Google Ads, SEO, Email Marketing — All are essential for Digital Marketing in 2021
Is anyone else behind? I am always ahead, but the pandemic seems to push everything later and later. I am noticing many brands just now getting to 2021 strategies because they have been buried in crisis response around the pandemic.
My first job was as a strategist at a research firm in NYC, and strategy has latched onto me ever since. I advise my clients not to make one move online unless they can attach it to their overall strategic goals. Strategies are even more important now that teams are under-resourced and employees are under a huge amount of pandemic stress and burnout. The lovely part of a strategy is that it wipes out any unnecessary work while working towards reaching all of your KPIs.
Over the next few weeks, I will be writing in-depth posts on each of the steps below. For now, please find a quick description of each step that is necessary for creating a digital marketing strategy.
Lack of research is why snafus happen like Digiorno’s #WhyIStayed upset. A lack of research is why brands are humiliated as they fail in front of millions of Twitter, Instagram, and Facebook. You will look like a bozo online if you do not constantly do your research and build effective strategies around your findings.
I recently worked with a finance client who told me exactly who their target audience was. I asked what research supported this, and they answered that it was just a “gut feeling.” Unfortunately, this is not abnormal in the world of brands doing their own marketing.
After testing over a six month period, we found that the target audience was much younger and skewed even more female than their “gut feeling” told them. This finding changed our entire strategy because age groups matter A LOT in digital marketing strategies, and so does gender and interests.
Who is your target audience? There are many great ways to find this out, and I recommend taking advantage of ALL of them. One of the best ways to think of your target audience is to create a personality that reflects the average person who purchases your product. It is important to give them as many details as possible such as age, name, interests.
Another way is to use SurveyMonkey to survey a broad audience. You can also place Google Ads, use a broad audience, and then look at metrics to see who actually clicked through and purchase your item/service. You have to be open-minded during this process to discover your true target audience.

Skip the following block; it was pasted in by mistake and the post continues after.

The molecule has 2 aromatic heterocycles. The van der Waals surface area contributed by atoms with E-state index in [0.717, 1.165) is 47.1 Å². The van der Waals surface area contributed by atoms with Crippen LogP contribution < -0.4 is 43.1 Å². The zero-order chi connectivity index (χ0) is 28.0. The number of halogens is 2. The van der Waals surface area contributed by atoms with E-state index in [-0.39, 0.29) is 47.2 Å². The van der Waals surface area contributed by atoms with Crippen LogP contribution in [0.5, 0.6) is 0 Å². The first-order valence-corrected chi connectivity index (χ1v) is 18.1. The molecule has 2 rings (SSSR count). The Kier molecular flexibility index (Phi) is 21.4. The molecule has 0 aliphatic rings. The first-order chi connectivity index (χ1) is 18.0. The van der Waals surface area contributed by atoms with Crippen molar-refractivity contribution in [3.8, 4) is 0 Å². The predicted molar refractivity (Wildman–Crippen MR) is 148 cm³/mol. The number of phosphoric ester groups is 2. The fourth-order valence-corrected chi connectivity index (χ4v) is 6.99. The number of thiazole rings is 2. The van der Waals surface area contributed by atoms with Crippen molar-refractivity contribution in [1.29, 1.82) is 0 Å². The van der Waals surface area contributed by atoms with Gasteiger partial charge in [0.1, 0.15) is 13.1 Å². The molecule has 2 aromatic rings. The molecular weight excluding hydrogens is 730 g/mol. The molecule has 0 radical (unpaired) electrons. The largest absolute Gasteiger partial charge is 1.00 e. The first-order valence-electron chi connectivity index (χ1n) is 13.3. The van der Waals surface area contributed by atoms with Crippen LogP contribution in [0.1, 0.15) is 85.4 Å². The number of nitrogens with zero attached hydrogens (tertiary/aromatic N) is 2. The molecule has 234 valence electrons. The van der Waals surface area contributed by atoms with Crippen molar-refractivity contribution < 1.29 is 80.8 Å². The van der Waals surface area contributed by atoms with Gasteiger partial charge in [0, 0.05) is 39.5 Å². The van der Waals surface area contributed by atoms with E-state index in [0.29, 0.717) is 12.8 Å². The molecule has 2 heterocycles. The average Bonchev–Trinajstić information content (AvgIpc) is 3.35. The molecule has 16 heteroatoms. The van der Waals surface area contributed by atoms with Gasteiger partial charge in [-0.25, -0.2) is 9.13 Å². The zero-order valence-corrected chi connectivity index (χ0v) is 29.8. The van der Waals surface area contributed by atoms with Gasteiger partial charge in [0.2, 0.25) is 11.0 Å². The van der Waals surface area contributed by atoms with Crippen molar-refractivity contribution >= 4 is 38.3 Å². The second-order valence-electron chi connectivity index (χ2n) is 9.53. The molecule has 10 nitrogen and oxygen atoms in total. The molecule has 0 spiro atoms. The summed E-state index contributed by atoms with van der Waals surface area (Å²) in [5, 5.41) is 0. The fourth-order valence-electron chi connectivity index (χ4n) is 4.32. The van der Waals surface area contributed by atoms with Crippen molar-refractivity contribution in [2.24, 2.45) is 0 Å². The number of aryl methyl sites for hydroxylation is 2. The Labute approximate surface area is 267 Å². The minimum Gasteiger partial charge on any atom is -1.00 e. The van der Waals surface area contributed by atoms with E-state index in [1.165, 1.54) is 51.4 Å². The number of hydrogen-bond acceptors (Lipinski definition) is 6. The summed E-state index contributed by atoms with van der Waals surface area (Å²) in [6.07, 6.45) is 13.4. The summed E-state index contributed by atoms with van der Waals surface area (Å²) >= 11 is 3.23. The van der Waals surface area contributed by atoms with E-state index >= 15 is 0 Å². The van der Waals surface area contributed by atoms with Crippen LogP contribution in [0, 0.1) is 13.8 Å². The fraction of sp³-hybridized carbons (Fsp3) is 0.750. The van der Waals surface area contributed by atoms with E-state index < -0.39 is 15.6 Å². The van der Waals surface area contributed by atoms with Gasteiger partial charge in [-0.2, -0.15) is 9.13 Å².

Try imagining what your battle cry would be when fighting against your competitors. Have fun with this part of the strategy development. It feels awkward but what comes out of it is a strong recognition of what it means to be your brand.
I have seen even Fortune500 brands go out with a digital marketing campaign before attaching SMART goals to the campaign. These goals are fundamental and should be revised every quarter. The most successful brands I have worked with have goal planning sessions once per quarter, and they identify what has worked to move towards their goal and what didn’t work at all. With this knowledge, they can create even smarter goals moving forward.
One of the most important parts of SMART goals is that they are measurable. Measurable goals erase any “gut feelings” when analyzing how hard digital marketing is working.
Let’s also stay away from the “XX followers by XX date” trend. I will say something that will make you cringe– but followers, fans, whatever you want to call them, do not matter.
Engagement matters. Leads matter. Sales matter. Think more broadly like, “Increase engagement rate by 7% and have a response rate of 100% by September 12.” Look at the metrics that really matter.
Brand Content Pillars
Implementing a digital marketing strategy requires a ton of content. You need 100x the content you currently think you need. To help define tactics and narrow in on the digital marketing strategy, you need to decide what 3-5 broad topics your brand will be discussing online. A life insurance brand might have their content pillars reflect Trust (testimonials, reviews), Service (customer service, slightly sales), Education (sharing articles that educates your target audience on the brand), and Sell (hard sell pieces that generate leads.)
Content pillars could look a lot different for a nonprofit supporting the homeless. Their content pillars might reflect Trust (share stories of how they have helped others), Support (sharing supportive articles, asking for support for the nonprofit), Events + Volunteering (sharing when people can volunteer time), and Community (sharing articles from other businesses in the community, sharing their own stories, answering all questions online, etc.) You want to think about what kind of content buckets support your goals.